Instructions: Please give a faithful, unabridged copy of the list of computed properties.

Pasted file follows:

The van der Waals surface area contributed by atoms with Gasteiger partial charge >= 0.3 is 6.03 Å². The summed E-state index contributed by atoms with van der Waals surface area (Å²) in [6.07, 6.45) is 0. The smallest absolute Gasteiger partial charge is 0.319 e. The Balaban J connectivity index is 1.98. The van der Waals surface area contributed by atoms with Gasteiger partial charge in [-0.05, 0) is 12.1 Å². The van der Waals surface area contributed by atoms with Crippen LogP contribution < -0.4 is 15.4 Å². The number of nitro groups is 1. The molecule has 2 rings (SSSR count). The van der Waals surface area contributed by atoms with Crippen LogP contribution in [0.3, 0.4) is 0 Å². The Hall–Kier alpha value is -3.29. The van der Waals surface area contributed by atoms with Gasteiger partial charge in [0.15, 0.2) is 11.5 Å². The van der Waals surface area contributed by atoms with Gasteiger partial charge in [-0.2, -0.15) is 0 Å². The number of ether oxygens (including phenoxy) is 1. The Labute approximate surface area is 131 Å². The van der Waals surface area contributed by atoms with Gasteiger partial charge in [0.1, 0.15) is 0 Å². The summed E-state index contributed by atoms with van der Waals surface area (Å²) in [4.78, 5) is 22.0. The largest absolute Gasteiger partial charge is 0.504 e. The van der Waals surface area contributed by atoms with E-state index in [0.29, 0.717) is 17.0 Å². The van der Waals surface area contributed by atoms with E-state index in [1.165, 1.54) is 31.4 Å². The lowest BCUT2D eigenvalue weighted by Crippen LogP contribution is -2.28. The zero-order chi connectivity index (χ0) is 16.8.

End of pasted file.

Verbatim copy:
The van der Waals surface area contributed by atoms with Gasteiger partial charge >= 0.3 is 6.03 Å². The summed E-state index contributed by atoms with van der Waals surface area (Å²) in [6.07, 6.45) is 0. The smallest absolute Gasteiger partial charge is 0.319 e. The Balaban J connectivity index is 1.98. The van der Waals surface area contributed by atoms with Gasteiger partial charge in [-0.05, 0) is 12.1 Å². The van der Waals surface area contributed by atoms with Crippen LogP contribution < -0.4 is 15.4 Å². The number of nitro groups is 1. The molecule has 2 rings (SSSR count). The van der Waals surface area contributed by atoms with Crippen LogP contribution in [0.3, 0.4) is 0 Å². The Hall–Kier alpha value is -3.29. The van der Waals surface area contributed by atoms with Gasteiger partial charge in [0.15, 0.2) is 11.5 Å². The van der Waals surface area contributed by atoms with Gasteiger partial charge in [-0.2, -0.15) is 0 Å². The number of ether oxygens (including phenoxy) is 1. The Labute approximate surface area is 131 Å². The van der Waals surface area contributed by atoms with Gasteiger partial charge in [0.1, 0.15) is 0 Å². The summed E-state index contributed by atoms with van der Waals surface area (Å²) in [4.78, 5) is 22.0. The largest absolute Gasteiger partial charge is 0.504 e. The van der Waals surface area contributed by atoms with E-state index in [0.29, 0.717) is 17.0 Å². The van der Waals surface area contributed by atoms with E-state index in [1.165, 1.54) is 31.4 Å². The lowest BCUT2D eigenvalue weighted by Crippen LogP contribution is -2.28. The zero-order chi connectivity index (χ0) is 16.8.